Who will clean up America's abandoned oil wells?
President Biden wants to give billions in extra funding to clean up abandoned oil and gas wells contaminating the air, soil and groundwater. But why must taxpayers foot the bill?
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These rolling hills high in the northeast of the United States may seem unspoiled. But this region is the birthplace of the American oil industry. The country's first commercial oil well wasn't sunk in Texas, but here in Pennsylvania, way back in 1859. It was the first of a vast number of wells drilled and worked dry across the state.
Hey, good morning, Myles.
When their wells are no longer viable responsible companies employ experts like Luke Plants to seal them up, preventing any leaks or contamination in the future.
I'm going to give you one of these.
And then we'll go take a look around the site.
That'd be great. Thank you very much.
But in the pioneering, unregulated oil rush days, many drill sites went unrecorded, unplugged, and abandoned and now honeycomb the ground, including under cities and towns.
Many wells exist in places that have grown up around them, so suburbs and urban areas that were developed long after the well was drilled. And now they present a threat to human life.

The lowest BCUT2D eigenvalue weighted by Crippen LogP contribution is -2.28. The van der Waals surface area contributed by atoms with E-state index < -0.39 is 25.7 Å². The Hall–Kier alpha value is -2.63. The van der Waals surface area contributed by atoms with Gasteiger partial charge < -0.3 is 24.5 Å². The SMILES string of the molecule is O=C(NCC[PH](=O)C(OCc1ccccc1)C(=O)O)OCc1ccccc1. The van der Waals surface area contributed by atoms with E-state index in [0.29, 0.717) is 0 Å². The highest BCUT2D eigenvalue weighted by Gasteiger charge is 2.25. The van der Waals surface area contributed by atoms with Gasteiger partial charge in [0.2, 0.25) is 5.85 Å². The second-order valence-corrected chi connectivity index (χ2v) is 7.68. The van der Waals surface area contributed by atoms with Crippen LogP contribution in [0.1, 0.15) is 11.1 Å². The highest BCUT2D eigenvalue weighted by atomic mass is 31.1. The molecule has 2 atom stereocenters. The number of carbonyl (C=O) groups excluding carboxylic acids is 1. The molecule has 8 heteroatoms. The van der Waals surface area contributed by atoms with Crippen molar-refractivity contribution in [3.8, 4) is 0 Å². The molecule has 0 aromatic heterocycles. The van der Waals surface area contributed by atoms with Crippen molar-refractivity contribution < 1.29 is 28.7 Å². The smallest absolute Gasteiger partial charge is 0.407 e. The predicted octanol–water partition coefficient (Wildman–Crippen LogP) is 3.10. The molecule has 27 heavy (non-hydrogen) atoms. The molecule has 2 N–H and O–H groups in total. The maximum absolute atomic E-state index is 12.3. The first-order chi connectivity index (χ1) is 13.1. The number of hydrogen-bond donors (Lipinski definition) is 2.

These images from Pennsylvania's Department of Environmental Protection show toxic gas and liquids belching from old wells, contaminating the air and threatening to poison drinking water. One study has estimated that the methane emissions from the US's tally of abandoned wells is equivalent to the annual CO2 output of 2.1m cars. Some forgotten well heads have even been uncovered under people's homes. Plugging and sealing off a disused well is hazardous, highly specialised work that can take a lot of time and money.
Watch your step.
The idea sounds simple enough. Insert pipes into the well using this towering rig, then link them up to inject concrete into all the nooks and crannies below.
So you're going from the bottom all the way up to the top until finally you've completely sealed off your wellbore.
But not every job is the same. Old bores that have crumbled or collapsed can take a month to excavate and plug. And the sheer number of abandoned wells in this state alone is staggering.
Since the country's first oil well was drilled in Titusville, Pennsylvania, 70 miles to my west, there have been hundreds of thousands of oil and gas wells drilled across the state.
A DEP map shows the extent of the problem in Pennsylvania, the locations of plugged wells in blue swamped by the uncapped abandoned wells found so far in red and green. Many more disused and undiscovered wells lie scattered across the country. To tune into the wider scale of the problem, I've crossed state lines to Washington DC to Meet Daniel Raimi, an academic and expert on the subject at environmental think-tank Resources for the Future.
Daniel, how are you?
I'm doing well. Nice to see you.
Nice to see you, too. Thanks for having us in. What kind of a scale of a problem are we talking here?